Still, when you get right down to it, all you need is a good memory of what items can help your hero and some basic micro skills.

I can’t help but compare DOTA 2 to competitive StarCraft II, and in that comparison, it seems a bit like kindergarten. SC2 requires so much more in terms of reflexes and multi-tasking.

A team fight in DOTA 2I suppose this can work in MOBAs’ favour, though. DOTA is a very low stress game, which is not a phrase I ever expected to apply to any form of video game PvP.

SC2 multiplayer is a constant panic attack even at the lowest levels of play, requiring lightning reflexes and constant attentiveness. In DOTA 2, the main challenge is fighting my urge to do anything. Mostly, it’s just a lot of sitting in my lane and last-hitting creeps. I quickly learned that most of my early failures were largely the result of being too aggressive.

Am I having fun?

You’d think that would be an easy question to answer. You’d think.

I’m enjoying DOTA 2 far more than I expected to, though that doesn’t say very much. I definitely see where the addiction people have for MOBAs comes from. There’s a lot of satisfaction to getting a lot of last hits or pulling off a good gank. And again, it’s a very low stress game.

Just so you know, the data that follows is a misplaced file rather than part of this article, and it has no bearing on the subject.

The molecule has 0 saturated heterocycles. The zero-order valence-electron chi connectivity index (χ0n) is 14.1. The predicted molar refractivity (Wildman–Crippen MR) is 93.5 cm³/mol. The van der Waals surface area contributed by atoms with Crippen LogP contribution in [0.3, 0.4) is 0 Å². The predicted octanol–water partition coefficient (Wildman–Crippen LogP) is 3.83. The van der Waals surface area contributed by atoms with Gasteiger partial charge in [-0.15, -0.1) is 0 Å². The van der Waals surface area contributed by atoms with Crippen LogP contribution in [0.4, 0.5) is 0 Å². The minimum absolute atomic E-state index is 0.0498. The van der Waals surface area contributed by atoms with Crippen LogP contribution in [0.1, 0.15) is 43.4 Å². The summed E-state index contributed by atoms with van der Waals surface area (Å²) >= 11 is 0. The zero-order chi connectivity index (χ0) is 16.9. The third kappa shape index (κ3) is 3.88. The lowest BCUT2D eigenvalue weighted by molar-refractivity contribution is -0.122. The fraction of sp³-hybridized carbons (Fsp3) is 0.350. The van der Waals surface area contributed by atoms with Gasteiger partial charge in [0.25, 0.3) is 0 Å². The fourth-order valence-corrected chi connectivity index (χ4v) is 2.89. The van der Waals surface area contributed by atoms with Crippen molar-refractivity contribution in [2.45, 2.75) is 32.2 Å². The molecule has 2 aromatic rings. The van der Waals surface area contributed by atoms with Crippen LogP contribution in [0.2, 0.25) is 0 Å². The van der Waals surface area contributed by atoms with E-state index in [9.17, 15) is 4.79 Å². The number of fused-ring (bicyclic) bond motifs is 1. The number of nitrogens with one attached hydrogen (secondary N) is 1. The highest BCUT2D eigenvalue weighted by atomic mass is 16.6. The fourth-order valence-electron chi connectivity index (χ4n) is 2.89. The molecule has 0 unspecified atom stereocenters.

But on the larger scale, it’s a fairly dull game. By far my biggest complaint is that the matches are far, far too long. You can generally tell which team is going to win in the first five to ten minutes, but the matches still drag on to half an hour or more. If you’re losing, it’s a slow and agonizing slide into oblivion, but even if you’re winning, facerolling the enemy team gets dull after a while.

The Dire Ancient falls in DOTA 2The community is pretty awful, too. It’s not as bad as I expected — not really any worse than your average battleground in WoW — but it’s still a lot of asshattery flying around.

If nothing else, playing DOTA 2 has a bit more excited for Blizzard All-Stars. Blizzard has a knack for taking successful concepts by other companies and then refining them to perfection. If they can iron out some of the annoying things from other MOBAs, they could have a pretty awesome game on their hands.

And hey, DOTA may have some pretty cool heroes, but it ain’t got Nova.

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One thought on “DOTA Taze Me, Bro

  1. I thought it seemed simple too, when I first started. Turns out the complete complexity and multitasking starts when either you get really good, or you play with a team of friends. From a completely new perspective, it’s really hard to tell how complex the game can get. Just from my experience, anyway. If you have time, go watch a player perspective of some pro dota matches. It’s hardly a low stress game, and the multitasking really shines when you’ve got professional players doing it. Almost a completely different game. Interesting read. (: